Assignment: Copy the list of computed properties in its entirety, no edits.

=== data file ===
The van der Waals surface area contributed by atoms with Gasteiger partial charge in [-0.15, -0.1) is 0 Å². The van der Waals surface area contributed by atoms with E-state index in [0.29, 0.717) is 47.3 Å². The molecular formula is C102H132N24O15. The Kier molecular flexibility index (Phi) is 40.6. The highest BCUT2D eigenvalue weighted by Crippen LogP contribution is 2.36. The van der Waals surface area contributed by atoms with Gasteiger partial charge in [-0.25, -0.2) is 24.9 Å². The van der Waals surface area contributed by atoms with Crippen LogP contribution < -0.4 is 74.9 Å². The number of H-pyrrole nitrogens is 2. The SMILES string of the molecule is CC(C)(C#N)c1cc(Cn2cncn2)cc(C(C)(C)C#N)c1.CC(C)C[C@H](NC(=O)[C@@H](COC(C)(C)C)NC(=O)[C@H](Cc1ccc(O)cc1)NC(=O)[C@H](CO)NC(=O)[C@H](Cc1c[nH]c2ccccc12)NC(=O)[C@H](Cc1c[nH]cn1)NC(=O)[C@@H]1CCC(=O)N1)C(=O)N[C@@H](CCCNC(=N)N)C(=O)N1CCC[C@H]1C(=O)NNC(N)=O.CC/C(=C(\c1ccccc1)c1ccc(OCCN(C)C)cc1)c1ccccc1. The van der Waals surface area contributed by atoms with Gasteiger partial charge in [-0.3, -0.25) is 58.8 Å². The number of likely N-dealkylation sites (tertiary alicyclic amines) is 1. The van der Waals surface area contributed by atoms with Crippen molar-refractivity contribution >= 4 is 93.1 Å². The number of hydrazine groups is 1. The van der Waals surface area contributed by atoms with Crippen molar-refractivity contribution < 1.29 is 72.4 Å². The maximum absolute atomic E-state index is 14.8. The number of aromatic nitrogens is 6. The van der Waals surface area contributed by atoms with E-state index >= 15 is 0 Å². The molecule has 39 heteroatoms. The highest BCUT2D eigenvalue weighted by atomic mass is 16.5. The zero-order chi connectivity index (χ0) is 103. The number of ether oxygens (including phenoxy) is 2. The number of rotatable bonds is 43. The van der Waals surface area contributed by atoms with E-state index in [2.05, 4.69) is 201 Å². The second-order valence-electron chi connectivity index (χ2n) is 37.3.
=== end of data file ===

The van der Waals surface area contributed by atoms with Gasteiger partial charge in [-0.15, -0.1) is 0 Å². The van der Waals surface area contributed by atoms with E-state index in [0.29, 0.717) is 47.3 Å². The molecular formula is C102H132N24O15. The Kier molecular flexibility index (Phi) is 40.6. The highest BCUT2D eigenvalue weighted by Crippen LogP contribution is 2.36. The van der Waals surface area contributed by atoms with Gasteiger partial charge in [-0.25, -0.2) is 24.9 Å². The van der Waals surface area contributed by atoms with Crippen LogP contribution < -0.4 is 74.9 Å². The number of H-pyrrole nitrogens is 2. The SMILES string of the molecule is CC(C)(C#N)c1cc(Cn2cncn2)cc(C(C)(C)C#N)c1.CC(C)C[C@H](NC(=O)[C@@H](COC(C)(C)C)NC(=O)[C@H](Cc1ccc(O)cc1)NC(=O)[C@H](CO)NC(=O)[C@H](Cc1c[nH]c2ccccc12)NC(=O)[C@H](Cc1c[nH]cn1)NC(=O)[C@@H]1CCC(=O)N1)C(=O)N[C@@H](CCCNC(=N)N)C(=O)N1CCC[C@H]1C(=O)NNC(N)=O.CC/C(=C(\c1ccccc1)c1ccc(OCCN(C)C)cc1)c1ccccc1. The van der Waals surface area contributed by atoms with Gasteiger partial charge in [-0.3, -0.25) is 58.8 Å². The number of likely N-dealkylation sites (tertiary alicyclic amines) is 1. The van der Waals surface area contributed by atoms with Crippen molar-refractivity contribution >= 4 is 93.1 Å². The number of hydrazine groups is 1. The van der Waals surface area contributed by atoms with Crippen molar-refractivity contribution < 1.29 is 72.4 Å². The maximum absolute atomic E-state index is 14.8. The number of aromatic nitrogens is 6. The van der Waals surface area contributed by atoms with E-state index >= 15 is 0 Å². The molecule has 39 heteroatoms. The highest BCUT2D eigenvalue weighted by atomic mass is 16.5. The zero-order chi connectivity index (χ0) is 103. The number of ether oxygens (including phenoxy) is 2. The number of rotatable bonds is 43. The van der Waals surface area contributed by atoms with E-state index in [2.05, 4.69) is 201 Å². The second-order valence-electron chi connectivity index (χ2n) is 37.3.